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JIM: Melvin White/The spirit of ministrelsy rises within me

'Bram is, also, an unterrified fiddler and can make a fife ring like a bare-legged highland Scotchsman, and toot a cornet with a German. He is likewise famed as a bass singer, and can warble on a bass drum.' - MELVIN WHITE


Adair County native Melvin White left home and hearth in the 1880s for the greener pastures of North Carolina, that place becoming his permanent residence and eventually, his final resting place. However, he spent parts of 1913 and 1914 teaching in Carroll County, Missouri, an area populated by several expatriated Adair County families--the Cabbels, Brownings, and Wilmores, to name a few. The Auld Sod contingent also included Melvin's brother Bram and Bram's wife and several children.

In the opening days of 1914, Melvin, as was his wont from time to time, penned a letter to the News that subsequently appeared in the paper. In speaking of his brother, Melvin noted, in his typical humorous fashion, that

"Bram is, also, an unterrified fiddler and can make a fife ring like a bare-legged highland Scotchsman, and toot a cornet with a German. He is likewise famed as a bass singer, and can warble on a bass drum."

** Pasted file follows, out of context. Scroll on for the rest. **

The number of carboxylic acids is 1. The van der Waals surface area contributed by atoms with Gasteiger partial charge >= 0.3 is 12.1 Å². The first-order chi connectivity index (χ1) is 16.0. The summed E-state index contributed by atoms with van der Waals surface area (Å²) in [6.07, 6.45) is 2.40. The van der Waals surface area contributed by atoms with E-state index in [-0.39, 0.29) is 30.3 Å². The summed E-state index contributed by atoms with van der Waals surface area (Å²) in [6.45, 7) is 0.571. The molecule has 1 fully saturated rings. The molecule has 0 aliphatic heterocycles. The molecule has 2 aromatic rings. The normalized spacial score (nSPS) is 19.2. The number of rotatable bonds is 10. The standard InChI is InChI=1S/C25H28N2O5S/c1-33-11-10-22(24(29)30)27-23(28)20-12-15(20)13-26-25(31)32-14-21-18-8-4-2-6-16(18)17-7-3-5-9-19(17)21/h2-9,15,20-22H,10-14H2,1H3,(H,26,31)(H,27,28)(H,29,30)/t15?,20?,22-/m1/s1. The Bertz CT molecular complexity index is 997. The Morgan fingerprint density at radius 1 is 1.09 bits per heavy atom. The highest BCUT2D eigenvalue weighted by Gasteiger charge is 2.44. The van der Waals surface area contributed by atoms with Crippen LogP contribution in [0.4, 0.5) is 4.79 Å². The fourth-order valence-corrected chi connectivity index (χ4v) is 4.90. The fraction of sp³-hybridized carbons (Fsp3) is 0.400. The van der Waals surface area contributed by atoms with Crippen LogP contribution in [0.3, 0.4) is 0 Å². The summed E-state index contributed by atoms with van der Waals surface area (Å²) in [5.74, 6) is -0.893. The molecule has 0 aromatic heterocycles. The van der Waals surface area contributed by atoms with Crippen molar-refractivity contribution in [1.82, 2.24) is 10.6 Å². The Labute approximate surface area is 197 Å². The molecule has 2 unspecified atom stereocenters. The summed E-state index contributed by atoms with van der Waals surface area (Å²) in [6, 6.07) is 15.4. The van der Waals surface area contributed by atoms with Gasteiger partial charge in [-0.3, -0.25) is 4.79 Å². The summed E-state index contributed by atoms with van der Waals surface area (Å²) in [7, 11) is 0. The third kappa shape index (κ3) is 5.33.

As a segue to commentary concerning his own such talents, he stated, "This is quite a musical section, and fiddlers are as thick as Carroll County as tradition claims they are in the infernal regions." (Two years later, in another letter to the News, Mr. White rather more directly commented, "The old people were puritanical in their faith and practice. Dancing was interdicted, and the fiddle was regarded as an instrument of Satan...")

With that brief passage, Mr. White continued:

"In a modest way I am also numbered among the prophets. I have a fine violin, and the spirit of minstrelsy rises within me. "But at the first notes I evoke, people speak of binding me over to keep the peace. I am teaching school and board with Mr. W.A. Graham. Sometimes he and Miss Lois, his daughter, call for 'Old Black Joe,' 'Bonnie Blue Flag,' 'Red Wing,' and 'Juanita.'

"Straightway a burly constable appears, and quenches my aspirations for harmony."

In true Adair County fashion, however, Mr. White remained undaunted by the (alleged) naysayers by defiantly proclaiming,

"But when I close my here, I mean to hunt up Jim Cajer Yates and be a wandering minstrel in the old Kentucky home."

(In keeping with the humorously self-deprecating tone of the preceding paragraphs, Melvin closed the letter by describing himself thus: "I weight 200, am gray, and won a hat for being the ugliest man in North Carolina. Nobody here is disposed to question the Record, and Kentucky is unanimous.")

This story was posted on 2014-01-12 09:36:30
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